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“Haddad Good For Capital Markets”


Source: G1.

Fernando Haddad is celebrated by one of those other business monthlies as a “Mr. Fix-It” mayor whose proactive management has calmed the skittish capital markets. 

In its November issue, British magazine Bloomberg Markets will shine a spotlight on measures adopted by mayor Fernando Haddad (PT) to restore order on the streets and in the financial markets after the wave of protests in June.

According to a preview of the article on the Web site of the publication, investors say that Haddad has succeeded in answering the demands of the protesters by issuing a list of promises on topics that range from public transport to governmental transparency.

The publication cites an interview with Leonardo Kestelman, director of Dinosaur Securities LLC, an investment fund with [R$?] 800 million in assets under management. He said that Haddad is taking visible measures, above all in the public transport sector. “A calm São Paulo is good for the markets,” the director told the magazine. 

Markets says that president Dilma Rousseff has transformed São Paulo into a critical focus of her responses to popular demands, citing the president’s TV appearances in which she announced R$ 8 billion for the federal growth acceleration program (PAC) . Bloomberg quotes an analyst from the Eurasia Group who says that everything that happens in São Paulo has a nationwide repercussion.

Eurasia’s man in Brazil is João Augusto de Castro Neves, a former congressional aide and professional talking head for the IBEP — Brazilian Political Studies Institute, which seems to exist only on Facebook. No, wait: check that.

In the magazine’s view, Dilma is counting on Haddad to restore lost confidence before the 2014 elections.

The article also cites proposals for the Strategic Master Plan, which will be presented to city legislators on September 26. The article explains a plan to densify development along the major axes of urban mobility and another to increase the stimulus the city government will provide the entrepreneur who designates the land on which a building is situated for public use.

“Hope” in the midst of corruption

The magazine says Haddad was chosen by the Lula government as Minister of Education amid “the greates corruption scandal since the dictatorship,” the “payola of the PT”*

“Payola” was a State Department translation for the mensalão scandal in a Wikileaked cable and a good one. It allows us to distinguish the several “payola” schemes currently worming their way through the system: “payola of the DEM,” “payola of the PSDB” ….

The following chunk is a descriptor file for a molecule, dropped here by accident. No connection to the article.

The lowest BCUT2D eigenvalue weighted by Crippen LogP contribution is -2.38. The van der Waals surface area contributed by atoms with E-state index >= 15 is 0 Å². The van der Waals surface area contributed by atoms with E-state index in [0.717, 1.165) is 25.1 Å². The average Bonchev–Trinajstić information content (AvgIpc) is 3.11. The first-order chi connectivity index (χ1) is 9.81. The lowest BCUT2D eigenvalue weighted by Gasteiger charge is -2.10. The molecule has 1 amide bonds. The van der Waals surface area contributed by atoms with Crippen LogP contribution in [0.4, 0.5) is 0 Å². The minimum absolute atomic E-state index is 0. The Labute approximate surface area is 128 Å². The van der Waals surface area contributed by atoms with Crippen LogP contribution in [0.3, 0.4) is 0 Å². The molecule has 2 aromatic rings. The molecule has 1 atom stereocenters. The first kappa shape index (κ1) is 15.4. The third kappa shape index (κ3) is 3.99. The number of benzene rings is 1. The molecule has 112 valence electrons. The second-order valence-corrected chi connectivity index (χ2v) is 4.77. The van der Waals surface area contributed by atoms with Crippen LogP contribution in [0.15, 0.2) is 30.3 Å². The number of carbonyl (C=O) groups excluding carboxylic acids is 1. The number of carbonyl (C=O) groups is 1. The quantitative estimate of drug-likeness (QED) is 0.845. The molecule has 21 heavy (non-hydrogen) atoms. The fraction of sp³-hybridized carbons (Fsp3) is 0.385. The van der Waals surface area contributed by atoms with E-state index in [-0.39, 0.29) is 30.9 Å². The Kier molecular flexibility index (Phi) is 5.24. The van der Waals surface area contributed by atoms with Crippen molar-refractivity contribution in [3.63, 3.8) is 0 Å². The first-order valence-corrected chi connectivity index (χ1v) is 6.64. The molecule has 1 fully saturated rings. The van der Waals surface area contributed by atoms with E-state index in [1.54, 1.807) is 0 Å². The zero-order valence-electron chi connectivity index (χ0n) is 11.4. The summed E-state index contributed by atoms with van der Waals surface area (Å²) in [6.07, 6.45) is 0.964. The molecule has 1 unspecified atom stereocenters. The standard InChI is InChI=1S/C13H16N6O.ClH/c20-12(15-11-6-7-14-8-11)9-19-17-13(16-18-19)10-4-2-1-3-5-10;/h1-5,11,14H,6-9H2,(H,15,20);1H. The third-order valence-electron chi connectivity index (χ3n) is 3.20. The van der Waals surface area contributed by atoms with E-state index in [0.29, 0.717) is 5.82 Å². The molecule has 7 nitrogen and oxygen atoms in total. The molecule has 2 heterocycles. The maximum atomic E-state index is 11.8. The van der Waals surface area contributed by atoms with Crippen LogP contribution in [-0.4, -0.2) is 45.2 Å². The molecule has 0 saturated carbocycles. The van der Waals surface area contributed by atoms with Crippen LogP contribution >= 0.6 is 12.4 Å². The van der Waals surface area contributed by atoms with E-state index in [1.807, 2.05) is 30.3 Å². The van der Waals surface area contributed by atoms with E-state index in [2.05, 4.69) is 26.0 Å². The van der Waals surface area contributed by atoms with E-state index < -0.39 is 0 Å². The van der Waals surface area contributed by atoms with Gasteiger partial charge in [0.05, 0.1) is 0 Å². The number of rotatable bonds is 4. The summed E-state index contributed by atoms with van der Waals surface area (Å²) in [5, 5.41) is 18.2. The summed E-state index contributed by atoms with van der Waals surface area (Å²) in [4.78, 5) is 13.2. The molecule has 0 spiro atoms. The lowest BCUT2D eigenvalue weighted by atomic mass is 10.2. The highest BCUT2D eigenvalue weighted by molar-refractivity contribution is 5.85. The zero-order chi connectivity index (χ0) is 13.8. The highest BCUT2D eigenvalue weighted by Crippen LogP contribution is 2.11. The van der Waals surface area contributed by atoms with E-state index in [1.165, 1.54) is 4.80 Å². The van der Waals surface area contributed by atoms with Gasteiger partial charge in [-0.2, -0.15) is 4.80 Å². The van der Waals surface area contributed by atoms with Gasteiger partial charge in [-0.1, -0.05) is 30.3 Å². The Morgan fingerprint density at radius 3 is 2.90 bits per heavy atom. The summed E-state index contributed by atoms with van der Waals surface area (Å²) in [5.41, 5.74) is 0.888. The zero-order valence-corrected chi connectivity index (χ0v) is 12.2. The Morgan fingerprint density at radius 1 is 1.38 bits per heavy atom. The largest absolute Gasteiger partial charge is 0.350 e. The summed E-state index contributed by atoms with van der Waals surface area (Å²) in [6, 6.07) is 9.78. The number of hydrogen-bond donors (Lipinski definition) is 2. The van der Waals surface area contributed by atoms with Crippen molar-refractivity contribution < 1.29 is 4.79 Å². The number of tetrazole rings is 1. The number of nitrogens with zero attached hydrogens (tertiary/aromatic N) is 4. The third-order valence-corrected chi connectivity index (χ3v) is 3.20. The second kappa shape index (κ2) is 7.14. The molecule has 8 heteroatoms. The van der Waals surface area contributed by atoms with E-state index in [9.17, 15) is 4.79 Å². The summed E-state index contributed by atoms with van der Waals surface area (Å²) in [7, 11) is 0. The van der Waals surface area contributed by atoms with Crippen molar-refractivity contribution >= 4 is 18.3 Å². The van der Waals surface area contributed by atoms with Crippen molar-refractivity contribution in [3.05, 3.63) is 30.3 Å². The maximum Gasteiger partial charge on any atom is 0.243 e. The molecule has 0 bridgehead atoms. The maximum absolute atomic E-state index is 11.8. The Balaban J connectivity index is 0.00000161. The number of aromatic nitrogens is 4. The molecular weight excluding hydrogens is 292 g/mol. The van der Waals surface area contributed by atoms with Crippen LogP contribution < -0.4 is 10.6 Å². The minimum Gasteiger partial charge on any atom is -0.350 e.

The text lists Haddad’s “good performance” as a federal minister, such as increasing the number of universities.

According to the Eurasia Group consultant, the PT wanted to renew its leadership and Haddad, from a new generation of party members, “is more of a technocrat and less of an ideologue.”

According to Bloomberg Markets the São Paulo mayor also “shook up” the municipal transport system when he cancelled R$ 46 billion in contract bids with bus companies.

An expert cited by Bloomberg says that “corruption in Brazil is like an out of control cancer, but even with terminal patients there remains a little bit of hope.” He adds, that Haddad established a muncipal anticorruption secretary [as one of his first official acts].

At the end the magazine concludes that “the rookie mayor hopes to leave his mark on São Paulo and in the 2014 presidential elections.”

Read it for yourself

Stocks Surge

Haddad, 50, has issued a flurry of pledges to improve everything from mass transit to government transparency after the sometimes violent demonstrations in June helped fuel a sell-off of stocks and bonds.

Brazil’s Ibovespa benchmark equity index plunged 11.3 percent in June, the worst rout in more than a year, before rising 15 percent from July 1 to Sept. 25. Sao Paulo, Brazil’s financial hub, contributes almost 12 percent of gross domestic product to a national economy that’s sputtering.

Brazil’s President Dilma Rousseff has made Sao Paulo, Latin America’s biggest city, with a population of 11 million, a focal point of her response to the protests.

The demonstrations that swept the nation began in Sao Paulo after Haddad raised bus fares by 20 centavos (9 cents). In July, Rousseff joined Haddad at city hall to announce that the government was giving Sao Paulo 8 billion reais ($3.5 billion) to help pay for the mayor’s transportation and housing initiatives.

With a presidential election in 2014, Rousseff is counting on Haddad, a fellow Workers’ Party leader, to improve public services and help her regain the confidence of voters, says Joao Augusto de Castro Neves, a Latin America senior analyst in Washington at political risk firm Eurasia Group.

(On Sept. 17, Rousseff called off her state visit to Washington over allegations that the U.S. National Security Agency had monitored her e-mail and telephone communications with top aides.)

“As long as local government responds to the protesters’ specific demands, that will keep things where they are now and won’t undermine Rousseff’s election chances,” says Castro Neves, a Brazilian. “Everything that happens in Sao Paulo has national repercussions.”